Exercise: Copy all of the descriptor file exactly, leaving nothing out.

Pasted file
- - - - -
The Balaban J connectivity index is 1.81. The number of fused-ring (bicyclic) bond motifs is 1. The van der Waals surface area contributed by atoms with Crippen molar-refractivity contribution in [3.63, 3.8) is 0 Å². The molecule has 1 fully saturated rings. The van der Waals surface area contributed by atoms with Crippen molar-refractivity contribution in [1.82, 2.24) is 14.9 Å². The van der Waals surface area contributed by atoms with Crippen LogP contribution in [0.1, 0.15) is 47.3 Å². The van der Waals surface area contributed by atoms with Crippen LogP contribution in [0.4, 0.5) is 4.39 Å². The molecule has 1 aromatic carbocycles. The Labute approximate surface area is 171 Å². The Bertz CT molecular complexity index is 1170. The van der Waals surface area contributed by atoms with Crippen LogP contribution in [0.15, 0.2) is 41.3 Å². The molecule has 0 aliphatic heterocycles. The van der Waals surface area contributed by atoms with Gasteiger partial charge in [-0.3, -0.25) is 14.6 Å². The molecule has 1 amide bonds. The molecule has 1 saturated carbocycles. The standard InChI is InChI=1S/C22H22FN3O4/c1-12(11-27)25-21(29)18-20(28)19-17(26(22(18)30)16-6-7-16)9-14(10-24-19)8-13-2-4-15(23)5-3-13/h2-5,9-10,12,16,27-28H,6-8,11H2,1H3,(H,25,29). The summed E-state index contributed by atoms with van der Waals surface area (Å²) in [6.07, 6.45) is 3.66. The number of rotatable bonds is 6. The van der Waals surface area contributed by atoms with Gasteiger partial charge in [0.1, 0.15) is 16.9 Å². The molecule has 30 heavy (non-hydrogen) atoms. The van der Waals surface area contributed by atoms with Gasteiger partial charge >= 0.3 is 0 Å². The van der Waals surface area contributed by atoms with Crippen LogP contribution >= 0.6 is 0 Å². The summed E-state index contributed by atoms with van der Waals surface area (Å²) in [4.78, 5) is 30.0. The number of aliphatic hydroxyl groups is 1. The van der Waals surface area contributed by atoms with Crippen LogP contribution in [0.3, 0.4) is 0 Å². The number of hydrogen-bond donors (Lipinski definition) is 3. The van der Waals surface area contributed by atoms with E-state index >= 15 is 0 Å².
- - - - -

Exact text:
The Balaban J connectivity index is 1.81. The number of fused-ring (bicyclic) bond motifs is 1. The van der Waals surface area contributed by atoms with Crippen molar-refractivity contribution in [3.63, 3.8) is 0 Å². The molecule has 1 fully saturated rings. The van der Waals surface area contributed by atoms with Crippen molar-refractivity contribution in [1.82, 2.24) is 14.9 Å². The van der Waals surface area contributed by atoms with Crippen LogP contribution in [0.1, 0.15) is 47.3 Å². The van der Waals surface area contributed by atoms with Crippen LogP contribution in [0.4, 0.5) is 4.39 Å². The molecule has 1 aromatic carbocycles. The Labute approximate surface area is 171 Å². The Bertz CT molecular complexity index is 1170. The van der Waals surface area contributed by atoms with Crippen LogP contribution in [0.15, 0.2) is 41.3 Å². The molecule has 0 aliphatic heterocycles. The van der Waals surface area contributed by atoms with Gasteiger partial charge in [-0.3, -0.25) is 14.6 Å². The molecule has 1 amide bonds. The molecule has 1 saturated carbocycles. The standard InChI is InChI=1S/C22H22FN3O4/c1-12(11-27)25-21(29)18-20(28)19-17(26(22(18)30)16-6-7-16)9-14(10-24-19)8-13-2-4-15(23)5-3-13/h2-5,9-10,12,16,27-28H,6-8,11H2,1H3,(H,25,29). The summed E-state index contributed by atoms with van der Waals surface area (Å²) in [6.07, 6.45) is 3.66. The number of rotatable bonds is 6. The van der Waals surface area contributed by atoms with Gasteiger partial charge in [0.1, 0.15) is 16.9 Å². The molecule has 30 heavy (non-hydrogen) atoms. The van der Waals surface area contributed by atoms with Gasteiger partial charge >= 0.3 is 0 Å². The van der Waals surface area contributed by atoms with Crippen LogP contribution >= 0.6 is 0 Å². The summed E-state index contributed by atoms with van der Waals surface area (Å²) in [4.78, 5) is 30.0. The number of aliphatic hydroxyl groups is 1. The van der Waals surface area contributed by atoms with Crippen LogP contribution in [0.3, 0.4) is 0 Å². The number of hydrogen-bond donors (Lipinski definition) is 3. The van der Waals surface area contributed by atoms with E-state index >= 15 is 0 Å².